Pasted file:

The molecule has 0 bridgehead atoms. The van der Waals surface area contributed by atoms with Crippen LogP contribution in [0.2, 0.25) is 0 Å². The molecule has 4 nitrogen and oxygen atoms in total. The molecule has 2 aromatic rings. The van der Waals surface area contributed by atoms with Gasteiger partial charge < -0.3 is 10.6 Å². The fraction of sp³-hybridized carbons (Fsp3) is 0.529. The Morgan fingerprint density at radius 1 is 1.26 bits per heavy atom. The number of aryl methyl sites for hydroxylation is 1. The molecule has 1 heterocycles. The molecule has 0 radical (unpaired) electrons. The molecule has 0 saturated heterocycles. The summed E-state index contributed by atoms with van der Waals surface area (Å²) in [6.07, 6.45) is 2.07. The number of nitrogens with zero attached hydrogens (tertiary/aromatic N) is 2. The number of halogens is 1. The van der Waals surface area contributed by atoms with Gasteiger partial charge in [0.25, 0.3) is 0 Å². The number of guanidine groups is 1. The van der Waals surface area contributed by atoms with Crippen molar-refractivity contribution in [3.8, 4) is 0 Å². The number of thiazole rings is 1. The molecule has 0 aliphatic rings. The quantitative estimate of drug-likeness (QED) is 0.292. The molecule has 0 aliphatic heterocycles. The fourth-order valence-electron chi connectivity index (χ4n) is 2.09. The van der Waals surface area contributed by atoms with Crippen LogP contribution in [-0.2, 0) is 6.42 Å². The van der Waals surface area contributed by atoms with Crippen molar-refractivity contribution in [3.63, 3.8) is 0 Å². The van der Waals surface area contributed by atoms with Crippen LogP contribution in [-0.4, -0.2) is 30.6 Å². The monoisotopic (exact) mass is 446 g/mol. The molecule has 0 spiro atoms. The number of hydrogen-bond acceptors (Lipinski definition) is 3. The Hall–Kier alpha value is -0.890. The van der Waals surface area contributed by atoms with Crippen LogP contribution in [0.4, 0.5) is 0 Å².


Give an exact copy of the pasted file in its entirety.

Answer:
The molecule has 0 bridgehead atoms. The van der Waals surface area contributed by atoms with Crippen LogP contribution in [0.2, 0.25) is 0 Å². The molecule has 4 nitrogen and oxygen atoms in total. The molecule has 2 aromatic rings. The van der Waals surface area contributed by atoms with Gasteiger partial charge < -0.3 is 10.6 Å². The fraction of sp³-hybridized carbons (Fsp3) is 0.529. The Morgan fingerprint density at radius 1 is 1.26 bits per heavy atom. The number of aryl methyl sites for hydroxylation is 1. The molecule has 1 heterocycles. The molecule has 0 radical (unpaired) electrons. The molecule has 0 saturated heterocycles. The summed E-state index contributed by atoms with van der Waals surface area (Å²) in [6.07, 6.45) is 2.07. The number of nitrogens with zero attached hydrogens (tertiary/aromatic N) is 2. The number of halogens is 1. The van der Waals surface area contributed by atoms with Gasteiger partial charge in [0.25, 0.3) is 0 Å². The number of guanidine groups is 1. The van der Waals surface area contributed by atoms with Crippen molar-refractivity contribution in [3.8, 4) is 0 Å². The number of thiazole rings is 1. The molecule has 0 aliphatic rings. The quantitative estimate of drug-likeness (QED) is 0.292. The molecule has 0 aliphatic heterocycles. The fourth-order valence-electron chi connectivity index (χ4n) is 2.09. The van der Waals surface area contributed by atoms with Crippen LogP contribution in [-0.2, 0) is 6.42 Å². The van der Waals surface area contributed by atoms with Crippen molar-refractivity contribution in [3.63, 3.8) is 0 Å². The van der Waals surface area contributed by atoms with Crippen LogP contribution in [-0.4, -0.2) is 30.6 Å². The monoisotopic (exact) mass is 446 g/mol. The molecule has 0 spiro atoms. The number of hydrogen-bond acceptors (Lipinski definition) is 3. The Hall–Kier alpha value is -0.890. The van der Waals surface area contributed by atoms with Crippen LogP contribution in [0.4, 0.5) is 0 Å².